Table 1. Relationships between the environmental variables (ENV), vegetation structure (VEG), and ant community composition (ANT). The values indicate the Pearson correlation coefficients for simple (above the diagonal) and partial Mantel correlations (below the diagonal). Analyses were performed on a) plant and ant taxonomic composition and b) plant and ant functional trait composition. Ant abundance was log10-transformed. Significance was assessed with 9999 permutations
Aridity was the variable most related to ant functional traits with significant associations with almost all ant traits, except for head length and omnivory (Fourth-corner analysis, Table 2). Ant traits were negatively correlated with aridity, except for granivory and nocturnal activity. All associations between ant traits and time-since-exclosure were nonsignificant. Bare ground had less significant associations with ant traits than aridity, but responded similarly for relative leg length, granivory, insectivory and colour. Two plant traits (SLA and LDMC) were positively associated with one (relative eye length) and two (head length, relative leg length) ant traits, respectively. Omnivory was not associated with any of the environmental and vegetation variables. Insectivory decreased with aridity and tended to respond in the opposite direction to granivory for the significant associations with vegetation CWM traits. Diurnal activity and dark-coloured species decreased with aridity. Colour responded similarly to insectivory with respect to the environment and vegetation.
Table 2. Results of the fourth-corner analysis. This analysis indicates the tendency of the permutation results for each trait–environment combination. Pairwise relationships at the 5% significance level are indicated in dark grey for positive association, light grey for negative association and white for nonsignificant association. For each significant result, a Pearson correlation coefficient (r) for quantitative–quantitative trait associations or an ANOVA-like pseudo-F (F) for quantitative–qualitative trait associations is shown (Dray & Legendre 2008)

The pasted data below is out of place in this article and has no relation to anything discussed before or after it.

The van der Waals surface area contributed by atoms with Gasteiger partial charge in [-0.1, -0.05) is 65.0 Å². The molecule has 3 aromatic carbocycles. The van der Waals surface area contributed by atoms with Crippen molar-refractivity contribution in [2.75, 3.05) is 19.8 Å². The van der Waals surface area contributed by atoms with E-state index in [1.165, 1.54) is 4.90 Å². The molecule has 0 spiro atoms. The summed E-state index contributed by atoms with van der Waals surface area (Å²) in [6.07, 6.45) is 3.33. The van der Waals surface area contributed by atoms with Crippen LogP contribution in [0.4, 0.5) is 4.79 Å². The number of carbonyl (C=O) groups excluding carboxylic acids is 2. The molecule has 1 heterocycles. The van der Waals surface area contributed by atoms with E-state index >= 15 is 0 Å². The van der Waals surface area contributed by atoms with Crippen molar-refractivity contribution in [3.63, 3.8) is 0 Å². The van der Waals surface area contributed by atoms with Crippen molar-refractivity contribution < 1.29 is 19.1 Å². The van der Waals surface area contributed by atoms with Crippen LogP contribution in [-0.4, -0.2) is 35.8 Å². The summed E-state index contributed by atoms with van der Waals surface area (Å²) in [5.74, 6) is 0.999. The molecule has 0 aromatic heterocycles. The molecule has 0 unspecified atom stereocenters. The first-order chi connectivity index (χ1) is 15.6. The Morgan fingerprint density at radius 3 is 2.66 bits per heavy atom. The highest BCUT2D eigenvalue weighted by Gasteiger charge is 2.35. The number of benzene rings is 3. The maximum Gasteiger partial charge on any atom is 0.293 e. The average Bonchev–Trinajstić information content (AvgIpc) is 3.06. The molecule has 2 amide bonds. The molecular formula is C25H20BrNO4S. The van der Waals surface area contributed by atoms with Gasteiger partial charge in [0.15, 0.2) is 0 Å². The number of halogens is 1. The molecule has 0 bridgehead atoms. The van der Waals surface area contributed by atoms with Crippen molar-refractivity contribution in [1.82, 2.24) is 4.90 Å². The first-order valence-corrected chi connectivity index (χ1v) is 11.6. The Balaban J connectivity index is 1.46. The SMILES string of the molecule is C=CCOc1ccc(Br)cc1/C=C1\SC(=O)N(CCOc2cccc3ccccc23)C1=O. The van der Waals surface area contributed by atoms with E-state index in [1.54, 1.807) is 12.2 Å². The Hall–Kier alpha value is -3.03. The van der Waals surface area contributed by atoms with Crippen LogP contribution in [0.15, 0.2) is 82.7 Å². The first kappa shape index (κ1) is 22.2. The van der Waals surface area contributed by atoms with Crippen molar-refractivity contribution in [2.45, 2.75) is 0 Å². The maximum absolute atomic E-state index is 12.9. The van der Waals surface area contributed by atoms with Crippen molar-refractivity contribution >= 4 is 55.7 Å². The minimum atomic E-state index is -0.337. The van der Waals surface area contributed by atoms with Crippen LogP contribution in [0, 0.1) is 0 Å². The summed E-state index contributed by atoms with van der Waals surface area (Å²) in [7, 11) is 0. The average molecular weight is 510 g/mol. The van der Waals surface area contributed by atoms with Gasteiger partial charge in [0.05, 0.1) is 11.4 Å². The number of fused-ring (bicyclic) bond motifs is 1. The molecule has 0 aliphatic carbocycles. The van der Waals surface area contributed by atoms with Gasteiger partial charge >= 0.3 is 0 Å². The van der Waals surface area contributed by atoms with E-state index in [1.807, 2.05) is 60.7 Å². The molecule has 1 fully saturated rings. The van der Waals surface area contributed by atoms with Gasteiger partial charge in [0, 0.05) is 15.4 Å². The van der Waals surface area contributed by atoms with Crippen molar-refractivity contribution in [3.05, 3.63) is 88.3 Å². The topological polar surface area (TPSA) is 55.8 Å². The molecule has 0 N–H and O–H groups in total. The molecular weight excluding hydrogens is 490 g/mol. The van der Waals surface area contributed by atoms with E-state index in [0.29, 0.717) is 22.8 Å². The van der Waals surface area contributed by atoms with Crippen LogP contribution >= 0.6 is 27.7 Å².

Causal Relationships between the Environment, Vegetation Structure and Ant Communities
Our results showed a direct link between vegetation and ant communities, but we did not find a direct environmental effect as we had hypothesized (Fig. 1, model 3). Instead, our results suggested that ant community composition was only indirectly affected by environmental conditions through its effect on vegetation (Fig. 1, model 2). It was somewhat surprising not to find a direct effect of environmental conditions on ant community composition. However, vegetation structure can be relatively more important than large-scale environmental factors like fire (Vasconcelos et al. 2008) or grazing (Calcaterra et al. 2010) in explaining ant community composition because these factors directly influence vegetation structure, which then regulates microclimatic conditions. Changes in microclimate, in turn, can directly affect ant activity (Kaspari 1993). Aridity, as we measured it, might act as a coarser filter, which excludes all ant taxa that are not already adapted. Environmental constraints on those ant taxa that have successfully passed through this regional filter are possibly more relevant at smaller spatial scales and mediated by local vegetation.
Although water stress is a major constraint on desert ants (Hood & Tschinkel 1990), ants of arid environments can be active over a broad range of environmental conditions (Bestelmeyer 1997) and can forage near their physiological tolerance due to their thermophilic nature (Hölldobler & Wilson 1990). For example, ants of the genus Cataglyphis, which were abundant in all of our study sites, are hot climate specialists (sensu Andersen 1995) that can forage when ground surface temperatures are above 60 °C (Hölldobler & Wilson 1990). A high physiological tolerance combined with a broad distribution thus limits the expression of direct environmental filtering. If the local environmental gradients are not sufficiently contrasting, then community average trait–environment relationships may not be able to identify a strong environmental filtering effect (e.g. Sonnier, Shipley & Navas 2010). We suggest that a combination of both taxonomic and functional approaches may be more suitable to making more accurate predictions of community composition.
Ant Community Assembly Based on Functional Traits
The fourth-corner analysis revealed interesting significant trait–environment associations. For instance, an increase in aridity and bare ground was associated with an increase in the abundance of granivorous species (Table 2). This result was consistent with the high presence of seed harvesting Messor sp. in the more arid sites. Insectivory, on the other hand, was negatively associated with aridity. This could be explained by a decrease in vegetation cover, which in turn could negatively affect the presence and diversity of phytophagous insects that are consumed by insectivorous ants (Lightfoot & Whitford 1990). Also, we would have expected a positive correlation between relative leg length and bare ground based on the size–grain hypothesis (Kaspari & Weiser 1999), but we found a rather weak negative correlation. Again, this probably reflects the ‘shortness’ of our aridity gradient. Grazing by sheep was not correlated with any of the ant traits. It is possible that the duration of the exclosures (from 2 to 14 years) and the resistance of ants to the direct effect of trampling during grazing (Heske & Campbell 1991) may explain the absence of a correlation.